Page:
Few restaurants make as big of a splash as Oak Park did when it opened in October. Owner Kathy Fehrman and her husband Bill have a winner on their hands with an elite team that includes executive chef Ian Robertson, executive pastry chef Jess Robertson, general manager Damon Murphy, director of operations Billy Dohrmann, and wine director Sam Tuttle. The restaurant, built from scratch at 39th Street and Ingersoll Avenue, was designed to resemble a Frank Lloyd Wright home with long banks of windows, a transom in the bar area, built-in booths and acorn light fixtures. Diners can find everything from gnocchi with truffle cream and bourbon candied bacon to a carrot Wellington, pan-roasted duck breast and the bacon-glazed pork chop on the menu. Steaks are aged in house. The wine list continues to grow with options by the glass and bottle, some housed in the bar or wine room. For dessert, try the $4 lemon tart or chocolate pecan bar or share the $100 banana split.

Oak Park, 3901 Ingersoll Ave., Des Moines; 515-620-2185


Neighborhood:North of Grand

Cuisine: New American with French techniques

Price: $$$$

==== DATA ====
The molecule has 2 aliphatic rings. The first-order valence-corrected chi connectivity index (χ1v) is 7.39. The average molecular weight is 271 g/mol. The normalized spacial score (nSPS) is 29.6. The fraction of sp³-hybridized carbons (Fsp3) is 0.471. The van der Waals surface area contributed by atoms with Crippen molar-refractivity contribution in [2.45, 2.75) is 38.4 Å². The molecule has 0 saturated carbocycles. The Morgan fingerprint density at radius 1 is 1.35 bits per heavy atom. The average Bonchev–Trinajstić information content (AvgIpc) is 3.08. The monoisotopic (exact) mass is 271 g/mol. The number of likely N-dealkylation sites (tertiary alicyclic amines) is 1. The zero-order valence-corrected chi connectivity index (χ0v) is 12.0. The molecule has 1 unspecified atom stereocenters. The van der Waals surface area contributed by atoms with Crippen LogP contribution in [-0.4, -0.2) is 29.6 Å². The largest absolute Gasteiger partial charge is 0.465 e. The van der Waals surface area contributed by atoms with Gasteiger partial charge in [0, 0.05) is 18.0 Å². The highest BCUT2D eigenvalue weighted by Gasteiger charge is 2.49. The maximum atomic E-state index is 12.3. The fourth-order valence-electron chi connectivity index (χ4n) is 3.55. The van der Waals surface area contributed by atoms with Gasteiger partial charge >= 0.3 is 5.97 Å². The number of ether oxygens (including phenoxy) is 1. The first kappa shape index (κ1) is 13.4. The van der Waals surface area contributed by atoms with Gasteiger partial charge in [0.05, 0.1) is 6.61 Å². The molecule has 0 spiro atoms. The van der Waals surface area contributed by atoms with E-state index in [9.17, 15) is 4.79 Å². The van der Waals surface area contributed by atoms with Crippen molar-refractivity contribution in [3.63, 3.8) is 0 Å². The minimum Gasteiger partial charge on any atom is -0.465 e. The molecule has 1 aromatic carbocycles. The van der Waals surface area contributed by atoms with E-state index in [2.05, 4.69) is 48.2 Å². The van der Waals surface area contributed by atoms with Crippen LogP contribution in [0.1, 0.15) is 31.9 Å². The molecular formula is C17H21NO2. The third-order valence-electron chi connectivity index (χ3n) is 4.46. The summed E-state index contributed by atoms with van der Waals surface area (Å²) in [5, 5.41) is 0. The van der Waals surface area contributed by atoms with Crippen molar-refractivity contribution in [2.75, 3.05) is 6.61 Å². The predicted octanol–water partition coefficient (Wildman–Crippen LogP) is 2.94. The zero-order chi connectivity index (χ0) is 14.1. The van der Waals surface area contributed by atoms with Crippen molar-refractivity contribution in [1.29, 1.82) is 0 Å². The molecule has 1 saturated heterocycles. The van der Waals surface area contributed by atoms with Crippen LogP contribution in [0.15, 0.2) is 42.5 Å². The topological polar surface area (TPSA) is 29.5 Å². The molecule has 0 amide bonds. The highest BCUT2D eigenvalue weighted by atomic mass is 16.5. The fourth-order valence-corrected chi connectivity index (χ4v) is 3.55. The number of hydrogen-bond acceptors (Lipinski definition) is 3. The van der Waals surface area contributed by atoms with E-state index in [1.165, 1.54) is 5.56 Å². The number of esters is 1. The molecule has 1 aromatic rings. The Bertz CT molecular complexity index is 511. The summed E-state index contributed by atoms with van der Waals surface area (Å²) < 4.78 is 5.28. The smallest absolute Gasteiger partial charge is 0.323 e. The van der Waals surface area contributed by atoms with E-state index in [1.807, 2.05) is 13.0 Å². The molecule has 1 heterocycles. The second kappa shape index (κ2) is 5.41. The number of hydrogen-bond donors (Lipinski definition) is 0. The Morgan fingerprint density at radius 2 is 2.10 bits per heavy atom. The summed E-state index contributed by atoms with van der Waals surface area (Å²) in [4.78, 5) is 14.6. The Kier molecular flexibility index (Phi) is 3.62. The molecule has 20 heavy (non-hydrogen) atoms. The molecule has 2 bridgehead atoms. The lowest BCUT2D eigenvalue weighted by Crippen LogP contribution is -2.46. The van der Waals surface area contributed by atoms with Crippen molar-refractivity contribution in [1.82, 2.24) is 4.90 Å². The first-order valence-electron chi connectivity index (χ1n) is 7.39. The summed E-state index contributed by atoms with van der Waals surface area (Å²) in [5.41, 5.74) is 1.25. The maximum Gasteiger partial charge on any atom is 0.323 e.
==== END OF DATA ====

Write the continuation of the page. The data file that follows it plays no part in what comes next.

Of note:

  • The restaurant also offers a chef’s table overlooking the kitchen with a special menu.
  • Oak Park offers more than 700 different labels of wine.
  • Most of the beef is dry-aged in house, but the filet mignon is wet-aged.
  • Oak Park feeds its leftovers to pigs at Pine Grove Family Farms in Bondurant. The pigs are then used on the menu at the restaurant for a complete circle of life.
  • Oak Park has its own garden that feeds the menu. Often you can see chefs picking produce to use in dishes served that night.

Panka Peruvian

Peruvian cuisine comes to Des Moines via Panka Peruvian, the Ingersoll eatery from Mariela Maya, who moved to the United States from Lima, Peru. The restaurant is named for the ají panca pepper, an ingredient central to Peruvian cuisine. Favorites at this chic restaurant include lomo saltado, a dish made with marinated beef stir fried with onions, cilantro and tomatoes, then served with rice; arroz con chaufa de cerdo, a fried rice dish made with pork, ginger and scallions; or aji de gallina, a chicken stew served with white rice. Do save room for suspiro a la limeña with a custard base and meringue topped with cinnamon.

Panka Peruvian, 2708 Ingersoll Ave. Suite 200, Des Moines; 515-244-1430


Neighborhood: Woodland Heights

Cuisine: Peruvian

Price: $$

Of note: